Understanding the sequester

By Perry Russom

March 1, 2013 Updated Mar 1, 2013 at 11:38 PM EST

Binghamton, NY (WBNG Binghamton) - Congress has until midnight on Saturday to strike a deal to stop the United States from slashing $85 billion from the budget this fiscal year.

As expected, Congress continued bickering rather than finding a bipartisan agreement. And President Barack Obama signed the cuts into law Friday evening.

These cuts are temporary, however, and Congress can still strike a deal. And most hope they will.

According to a Washington Post-Pew Poll, one in five Americans know what the sequester actually is.

Meaning, the concept can be confusing.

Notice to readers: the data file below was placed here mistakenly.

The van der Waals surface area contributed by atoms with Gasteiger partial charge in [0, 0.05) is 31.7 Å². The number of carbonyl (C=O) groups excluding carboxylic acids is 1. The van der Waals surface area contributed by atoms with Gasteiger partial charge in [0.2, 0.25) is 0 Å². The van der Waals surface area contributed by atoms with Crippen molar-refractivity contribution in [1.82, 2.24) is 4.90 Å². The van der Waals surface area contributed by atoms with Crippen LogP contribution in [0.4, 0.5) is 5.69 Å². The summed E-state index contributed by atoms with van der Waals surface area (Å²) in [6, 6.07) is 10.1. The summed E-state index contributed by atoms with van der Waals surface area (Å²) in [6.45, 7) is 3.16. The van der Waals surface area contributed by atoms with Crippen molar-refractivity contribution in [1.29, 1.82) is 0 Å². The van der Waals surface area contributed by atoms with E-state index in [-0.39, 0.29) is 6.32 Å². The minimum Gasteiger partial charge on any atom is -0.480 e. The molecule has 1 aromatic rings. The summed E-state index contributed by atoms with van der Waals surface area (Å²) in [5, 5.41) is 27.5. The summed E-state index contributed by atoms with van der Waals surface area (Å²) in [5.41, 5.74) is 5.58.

"What I know about it is that it seems to be a very huge mish-mash," said John Solan, of Endwell.

"I just learned about this a few days ago when they were talking about the fiscal cliff and then all of a sudden it's a sequester," said Saleem Diaz, of Binghamton. "Who knows what it is?"

Douglas Garnar, history professor at Broome Community College, said the sequester is a face-off between Republicans and Democrats.

"It's a failure of both parties to react to a situation both were complacent in to create an impossible scenario that they both figured that when they got close like the fiscal cliff, reason would prevail," Garnar said. "Both sides have dug their respective feet in."

The budget that could take the hardest hit from the sequester will be the military.

They are facing a $40 billion cut this fiscal year. Experts say those cuts won't likely be noticed. America spends approximately $700 billion every year on military defense.

Now that the wars in Iraq and Afghanistan are ending, experts believe the military doesn't need all of that money.

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